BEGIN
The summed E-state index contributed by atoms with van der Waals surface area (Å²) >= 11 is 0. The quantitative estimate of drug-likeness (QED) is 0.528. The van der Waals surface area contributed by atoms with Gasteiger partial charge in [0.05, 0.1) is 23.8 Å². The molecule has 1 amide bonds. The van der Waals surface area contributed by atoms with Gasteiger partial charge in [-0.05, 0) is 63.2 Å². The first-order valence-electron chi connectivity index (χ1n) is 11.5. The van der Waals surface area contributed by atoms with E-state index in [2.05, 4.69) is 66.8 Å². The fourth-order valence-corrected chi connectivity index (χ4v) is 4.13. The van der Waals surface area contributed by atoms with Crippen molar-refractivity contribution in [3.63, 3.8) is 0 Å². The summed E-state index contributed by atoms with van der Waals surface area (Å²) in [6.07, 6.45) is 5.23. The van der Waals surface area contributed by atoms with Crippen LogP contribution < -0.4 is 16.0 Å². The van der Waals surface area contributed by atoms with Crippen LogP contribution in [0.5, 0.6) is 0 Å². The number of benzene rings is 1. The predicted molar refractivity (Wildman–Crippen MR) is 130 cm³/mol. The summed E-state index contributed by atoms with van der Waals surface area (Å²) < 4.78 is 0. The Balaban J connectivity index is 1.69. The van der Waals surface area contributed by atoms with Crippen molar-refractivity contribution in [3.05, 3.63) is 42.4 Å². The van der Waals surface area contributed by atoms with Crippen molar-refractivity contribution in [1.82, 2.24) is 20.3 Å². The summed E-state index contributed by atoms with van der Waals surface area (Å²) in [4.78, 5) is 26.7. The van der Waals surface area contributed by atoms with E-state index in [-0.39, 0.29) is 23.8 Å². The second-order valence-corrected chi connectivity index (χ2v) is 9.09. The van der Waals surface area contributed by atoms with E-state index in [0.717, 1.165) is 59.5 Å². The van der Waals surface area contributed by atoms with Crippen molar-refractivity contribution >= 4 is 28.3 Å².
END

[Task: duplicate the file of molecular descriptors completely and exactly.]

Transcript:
The summed E-state index contributed by atoms with van der Waals surface area (Å²) >= 11 is 0. The quantitative estimate of drug-likeness (QED) is 0.528. The van der Waals surface area contributed by atoms with Gasteiger partial charge in [0.05, 0.1) is 23.8 Å². The molecule has 1 amide bonds. The van der Waals surface area contributed by atoms with Gasteiger partial charge in [-0.05, 0) is 63.2 Å². The first-order valence-electron chi connectivity index (χ1n) is 11.5. The van der Waals surface area contributed by atoms with E-state index in [2.05, 4.69) is 66.8 Å². The fourth-order valence-corrected chi connectivity index (χ4v) is 4.13. The van der Waals surface area contributed by atoms with Crippen molar-refractivity contribution in [3.63, 3.8) is 0 Å². The summed E-state index contributed by atoms with van der Waals surface area (Å²) in [6.07, 6.45) is 5.23. The van der Waals surface area contributed by atoms with Crippen LogP contribution < -0.4 is 16.0 Å². The van der Waals surface area contributed by atoms with Crippen LogP contribution in [0.5, 0.6) is 0 Å². The number of benzene rings is 1. The predicted molar refractivity (Wildman–Crippen MR) is 130 cm³/mol. The summed E-state index contributed by atoms with van der Waals surface area (Å²) < 4.78 is 0. The Balaban J connectivity index is 1.69. The van der Waals surface area contributed by atoms with Crippen molar-refractivity contribution in [3.05, 3.63) is 42.4 Å². The van der Waals surface area contributed by atoms with Crippen molar-refractivity contribution in [1.82, 2.24) is 20.3 Å². The summed E-state index contributed by atoms with van der Waals surface area (Å²) in [4.78, 5) is 26.7. The van der Waals surface area contributed by atoms with E-state index in [-0.39, 0.29) is 23.8 Å². The second-order valence-corrected chi connectivity index (χ2v) is 9.09. The van der Waals surface area contributed by atoms with E-state index in [0.717, 1.165) is 59.5 Å². The van der Waals surface area contributed by atoms with Crippen molar-refractivity contribution >= 4 is 28.3 Å².